973741 tn?1342342773

At what age should a parent STOP trying to solve their child's problems?

We've all heard of helicopter parents, right?  There's also lawnmower parents I have recently read about. This is when you don't just hover but actually step in to save your child whenever possible. The rescue mission of getting that book they forgot at home to them at school, solving problems they have with other kids at school for them, organizing their life and things so they just 'show up' and don't have to put any thought in it?  Any of that familiar.  Around what age does a parent need to begin to back off?
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973741 tn?1342342773
I always think this is a difficult thing to time correctly.  I want my own kids to feel safe and under my protection while at the same time spreading their own wings.  I had a teacher in about 4th grade contact me that she was giving my son a 'lesson' and did not want me to 'save him'.  He was forgetting to put his homework on his papers.  He sometimes forgot his work.  I'd run it over to school.  So, in one week, he got a zero on an assignment for no name and a zero for not having his work that he'd left on our kitchen table.  He was crying, very upset.  I sat back and said "well, you have to go through the process at night packing up and in the morning making sure you have everything."  From that week on, my son did self manage.  That teacher was ON it to know this was what my son needed to take over part of his own organization in life.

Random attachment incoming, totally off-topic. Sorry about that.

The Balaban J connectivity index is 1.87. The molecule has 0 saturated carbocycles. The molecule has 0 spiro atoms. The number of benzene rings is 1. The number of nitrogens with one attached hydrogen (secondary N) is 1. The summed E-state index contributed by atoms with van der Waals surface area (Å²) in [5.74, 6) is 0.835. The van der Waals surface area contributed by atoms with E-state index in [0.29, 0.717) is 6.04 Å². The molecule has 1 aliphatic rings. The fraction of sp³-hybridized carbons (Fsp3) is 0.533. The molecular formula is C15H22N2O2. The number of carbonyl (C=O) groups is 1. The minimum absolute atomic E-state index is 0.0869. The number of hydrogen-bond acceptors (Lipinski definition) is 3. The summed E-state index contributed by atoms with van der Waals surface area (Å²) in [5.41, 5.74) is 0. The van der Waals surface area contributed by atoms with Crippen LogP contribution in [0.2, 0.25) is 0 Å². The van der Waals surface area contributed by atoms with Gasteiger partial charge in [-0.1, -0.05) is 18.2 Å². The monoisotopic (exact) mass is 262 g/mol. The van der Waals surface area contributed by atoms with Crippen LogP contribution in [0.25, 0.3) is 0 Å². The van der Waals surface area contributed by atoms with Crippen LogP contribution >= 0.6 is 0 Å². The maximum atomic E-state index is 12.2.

That was a win.  Both my boys starting in elementary school, the later years self managed homework time, assignments.  I only checked our progress system to check grades.  I have friends that into high school are still micromanaging their kids school work.  My theory was that they learn the hard lessons when there are fewer consequences for their mistakes.  Let them fail, mismanage time, etc. and learn from it.  

Does anyone else let their kids fail in order to learn the lesson?  Is it hard for you to do?  (it is me).
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Ya, my mantra was don't make the same mistake twice.  My wife's was don't let them make any mistakes.  And we probably wound up being a bit more protective then I would have wanted, but that worked out ok.   Its tough.  and very age dependent.  And there is a big difference between enabling and protecting from harm.   I think cause and effect is important.  However, not wearing seat belts is an effect that I never would let happen.  
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